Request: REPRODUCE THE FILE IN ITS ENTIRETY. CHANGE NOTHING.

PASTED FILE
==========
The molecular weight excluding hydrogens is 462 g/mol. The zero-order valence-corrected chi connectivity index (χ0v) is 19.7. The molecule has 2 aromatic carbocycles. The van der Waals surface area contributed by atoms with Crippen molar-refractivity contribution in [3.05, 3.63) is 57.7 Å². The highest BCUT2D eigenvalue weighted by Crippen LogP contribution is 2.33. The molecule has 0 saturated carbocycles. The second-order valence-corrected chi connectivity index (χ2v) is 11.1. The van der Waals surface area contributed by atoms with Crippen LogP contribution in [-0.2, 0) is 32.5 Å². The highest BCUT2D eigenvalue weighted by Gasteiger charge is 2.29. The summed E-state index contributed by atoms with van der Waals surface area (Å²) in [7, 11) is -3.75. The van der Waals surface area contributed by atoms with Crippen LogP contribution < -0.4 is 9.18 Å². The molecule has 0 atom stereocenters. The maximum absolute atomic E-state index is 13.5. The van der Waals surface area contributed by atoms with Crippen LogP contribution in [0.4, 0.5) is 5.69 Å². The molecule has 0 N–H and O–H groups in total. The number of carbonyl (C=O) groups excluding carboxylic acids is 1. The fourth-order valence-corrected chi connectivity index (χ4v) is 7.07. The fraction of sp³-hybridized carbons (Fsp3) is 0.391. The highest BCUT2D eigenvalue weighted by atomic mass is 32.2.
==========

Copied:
The molecular weight excluding hydrogens is 462 g/mol. The zero-order valence-corrected chi connectivity index (χ0v) is 19.7. The molecule has 2 aromatic carbocycles. The van der Waals surface area contributed by atoms with Crippen molar-refractivity contribution in [3.05, 3.63) is 57.7 Å². The highest BCUT2D eigenvalue weighted by Crippen LogP contribution is 2.33. The molecule has 0 saturated carbocycles. The second-order valence-corrected chi connectivity index (χ2v) is 11.1. The van der Waals surface area contributed by atoms with Crippen LogP contribution in [-0.2, 0) is 32.5 Å². The highest BCUT2D eigenvalue weighted by Gasteiger charge is 2.29. The summed E-state index contributed by atoms with van der Waals surface area (Å²) in [7, 11) is -3.75. The van der Waals surface area contributed by atoms with Crippen LogP contribution < -0.4 is 9.18 Å². The molecule has 0 atom stereocenters. The maximum absolute atomic E-state index is 13.5. The van der Waals surface area contributed by atoms with Crippen LogP contribution in [0.4, 0.5) is 5.69 Å². The molecule has 0 N–H and O–H groups in total. The number of carbonyl (C=O) groups excluding carboxylic acids is 1. The fourth-order valence-corrected chi connectivity index (χ4v) is 7.07. The fraction of sp³-hybridized carbons (Fsp3) is 0.391. The highest BCUT2D eigenvalue weighted by atomic mass is 32.2.